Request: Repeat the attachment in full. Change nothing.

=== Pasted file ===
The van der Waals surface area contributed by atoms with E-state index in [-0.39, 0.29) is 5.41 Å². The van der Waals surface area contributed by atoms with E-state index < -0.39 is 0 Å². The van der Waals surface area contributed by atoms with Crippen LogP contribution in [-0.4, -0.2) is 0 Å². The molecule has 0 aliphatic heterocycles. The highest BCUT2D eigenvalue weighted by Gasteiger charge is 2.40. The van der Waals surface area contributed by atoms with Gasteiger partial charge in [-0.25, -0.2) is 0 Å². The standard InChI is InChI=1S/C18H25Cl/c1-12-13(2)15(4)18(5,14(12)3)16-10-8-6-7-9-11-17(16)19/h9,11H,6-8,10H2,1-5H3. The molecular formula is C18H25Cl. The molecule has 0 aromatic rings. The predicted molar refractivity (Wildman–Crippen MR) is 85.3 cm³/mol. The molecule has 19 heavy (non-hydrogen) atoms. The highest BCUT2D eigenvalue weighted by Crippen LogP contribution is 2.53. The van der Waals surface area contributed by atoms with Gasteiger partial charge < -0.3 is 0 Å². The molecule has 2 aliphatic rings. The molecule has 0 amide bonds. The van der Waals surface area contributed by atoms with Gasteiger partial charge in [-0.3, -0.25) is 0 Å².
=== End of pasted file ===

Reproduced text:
The van der Waals surface area contributed by atoms with E-state index in [-0.39, 0.29) is 5.41 Å². The van der Waals surface area contributed by atoms with E-state index < -0.39 is 0 Å². The van der Waals surface area contributed by atoms with Crippen LogP contribution in [-0.4, -0.2) is 0 Å². The molecule has 0 aliphatic heterocycles. The highest BCUT2D eigenvalue weighted by Gasteiger charge is 2.40. The van der Waals surface area contributed by atoms with Gasteiger partial charge in [-0.25, -0.2) is 0 Å². The standard InChI is InChI=1S/C18H25Cl/c1-12-13(2)15(4)18(5,14(12)3)16-10-8-6-7-9-11-17(16)19/h9,11H,6-8,10H2,1-5H3. The molecular formula is C18H25Cl. The molecule has 0 aromatic rings. The predicted molar refractivity (Wildman–Crippen MR) is 85.3 cm³/mol. The molecule has 19 heavy (non-hydrogen) atoms. The highest BCUT2D eigenvalue weighted by Crippen LogP contribution is 2.53. The van der Waals surface area contributed by atoms with Gasteiger partial charge < -0.3 is 0 Å². The molecule has 2 aliphatic rings. The molecule has 0 amide bonds. The van der Waals surface area contributed by atoms with Gasteiger partial charge in [-0.3, -0.25) is 0 Å².